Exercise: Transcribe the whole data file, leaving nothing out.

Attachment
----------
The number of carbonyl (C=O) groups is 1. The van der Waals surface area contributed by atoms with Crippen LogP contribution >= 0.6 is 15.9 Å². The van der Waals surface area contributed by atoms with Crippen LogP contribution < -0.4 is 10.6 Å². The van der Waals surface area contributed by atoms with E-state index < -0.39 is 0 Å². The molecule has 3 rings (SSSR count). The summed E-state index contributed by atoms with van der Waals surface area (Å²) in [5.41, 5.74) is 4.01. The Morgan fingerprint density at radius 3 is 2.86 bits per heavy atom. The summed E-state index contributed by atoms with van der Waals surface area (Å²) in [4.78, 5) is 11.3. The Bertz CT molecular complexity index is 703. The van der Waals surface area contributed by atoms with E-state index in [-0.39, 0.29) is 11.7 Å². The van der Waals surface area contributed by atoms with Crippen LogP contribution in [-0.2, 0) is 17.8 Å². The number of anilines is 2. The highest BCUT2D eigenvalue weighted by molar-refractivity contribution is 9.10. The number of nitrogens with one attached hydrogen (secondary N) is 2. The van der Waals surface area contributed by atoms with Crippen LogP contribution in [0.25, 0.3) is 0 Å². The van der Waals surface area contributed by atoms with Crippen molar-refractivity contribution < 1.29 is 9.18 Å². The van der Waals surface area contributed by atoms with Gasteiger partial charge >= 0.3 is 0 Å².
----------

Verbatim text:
The number of carbonyl (C=O) groups is 1. The van der Waals surface area contributed by atoms with Crippen LogP contribution >= 0.6 is 15.9 Å². The van der Waals surface area contributed by atoms with Crippen LogP contribution < -0.4 is 10.6 Å². The van der Waals surface area contributed by atoms with E-state index < -0.39 is 0 Å². The molecule has 3 rings (SSSR count). The summed E-state index contributed by atoms with van der Waals surface area (Å²) in [5.41, 5.74) is 4.01. The Morgan fingerprint density at radius 3 is 2.86 bits per heavy atom. The summed E-state index contributed by atoms with van der Waals surface area (Å²) in [4.78, 5) is 11.3. The Bertz CT molecular complexity index is 703. The van der Waals surface area contributed by atoms with E-state index in [-0.39, 0.29) is 11.7 Å². The van der Waals surface area contributed by atoms with Crippen LogP contribution in [-0.2, 0) is 17.8 Å². The number of anilines is 2. The highest BCUT2D eigenvalue weighted by molar-refractivity contribution is 9.10. The number of nitrogens with one attached hydrogen (secondary N) is 2. The van der Waals surface area contributed by atoms with Crippen LogP contribution in [0.25, 0.3) is 0 Å². The van der Waals surface area contributed by atoms with Crippen molar-refractivity contribution < 1.29 is 9.18 Å². The van der Waals surface area contributed by atoms with Gasteiger partial charge >= 0.3 is 0 Å².